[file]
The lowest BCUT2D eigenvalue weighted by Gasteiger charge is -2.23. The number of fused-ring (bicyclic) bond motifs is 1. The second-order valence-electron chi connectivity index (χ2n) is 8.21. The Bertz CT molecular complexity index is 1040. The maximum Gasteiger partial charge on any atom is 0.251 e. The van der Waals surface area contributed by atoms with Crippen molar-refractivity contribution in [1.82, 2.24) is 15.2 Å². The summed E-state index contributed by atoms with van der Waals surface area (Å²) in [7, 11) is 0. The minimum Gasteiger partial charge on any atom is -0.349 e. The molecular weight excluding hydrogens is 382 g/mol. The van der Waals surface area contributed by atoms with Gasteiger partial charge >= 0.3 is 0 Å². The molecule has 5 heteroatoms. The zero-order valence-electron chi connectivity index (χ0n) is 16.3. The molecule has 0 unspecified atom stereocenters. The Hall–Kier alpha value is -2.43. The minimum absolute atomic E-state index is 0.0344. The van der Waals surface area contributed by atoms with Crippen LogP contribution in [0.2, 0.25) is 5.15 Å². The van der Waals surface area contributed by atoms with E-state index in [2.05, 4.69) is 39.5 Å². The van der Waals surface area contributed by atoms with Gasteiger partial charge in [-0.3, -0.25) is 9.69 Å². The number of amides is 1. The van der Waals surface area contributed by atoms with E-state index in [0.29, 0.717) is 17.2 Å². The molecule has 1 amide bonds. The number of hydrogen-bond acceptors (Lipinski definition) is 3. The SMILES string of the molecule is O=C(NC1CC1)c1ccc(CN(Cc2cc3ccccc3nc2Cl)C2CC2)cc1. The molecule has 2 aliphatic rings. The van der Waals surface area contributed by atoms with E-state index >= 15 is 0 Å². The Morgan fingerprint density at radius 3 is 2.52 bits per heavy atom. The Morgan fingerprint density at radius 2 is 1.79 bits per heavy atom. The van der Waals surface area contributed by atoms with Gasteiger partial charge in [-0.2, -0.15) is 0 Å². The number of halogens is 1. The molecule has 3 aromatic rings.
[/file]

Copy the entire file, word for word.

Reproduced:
The lowest BCUT2D eigenvalue weighted by Gasteiger charge is -2.23. The number of fused-ring (bicyclic) bond motifs is 1. The second-order valence-electron chi connectivity index (χ2n) is 8.21. The Bertz CT molecular complexity index is 1040. The maximum Gasteiger partial charge on any atom is 0.251 e. The van der Waals surface area contributed by atoms with Crippen molar-refractivity contribution in [1.82, 2.24) is 15.2 Å². The summed E-state index contributed by atoms with van der Waals surface area (Å²) in [7, 11) is 0. The minimum Gasteiger partial charge on any atom is -0.349 e. The molecular weight excluding hydrogens is 382 g/mol. The van der Waals surface area contributed by atoms with Gasteiger partial charge >= 0.3 is 0 Å². The molecule has 5 heteroatoms. The zero-order valence-electron chi connectivity index (χ0n) is 16.3. The molecule has 0 unspecified atom stereocenters. The Hall–Kier alpha value is -2.43. The minimum absolute atomic E-state index is 0.0344. The van der Waals surface area contributed by atoms with Crippen LogP contribution in [0.2, 0.25) is 5.15 Å². The van der Waals surface area contributed by atoms with E-state index in [2.05, 4.69) is 39.5 Å². The van der Waals surface area contributed by atoms with Gasteiger partial charge in [-0.3, -0.25) is 9.69 Å². The number of amides is 1. The van der Waals surface area contributed by atoms with E-state index in [0.29, 0.717) is 17.2 Å². The molecule has 1 amide bonds. The number of hydrogen-bond acceptors (Lipinski definition) is 3. The SMILES string of the molecule is O=C(NC1CC1)c1ccc(CN(Cc2cc3ccccc3nc2Cl)C2CC2)cc1. The molecule has 2 aliphatic rings. The van der Waals surface area contributed by atoms with E-state index >= 15 is 0 Å². The Morgan fingerprint density at radius 3 is 2.52 bits per heavy atom. The Morgan fingerprint density at radius 2 is 1.79 bits per heavy atom. The van der Waals surface area contributed by atoms with Gasteiger partial charge in [-0.2, -0.15) is 0 Å². The number of halogens is 1. The molecule has 3 aromatic rings.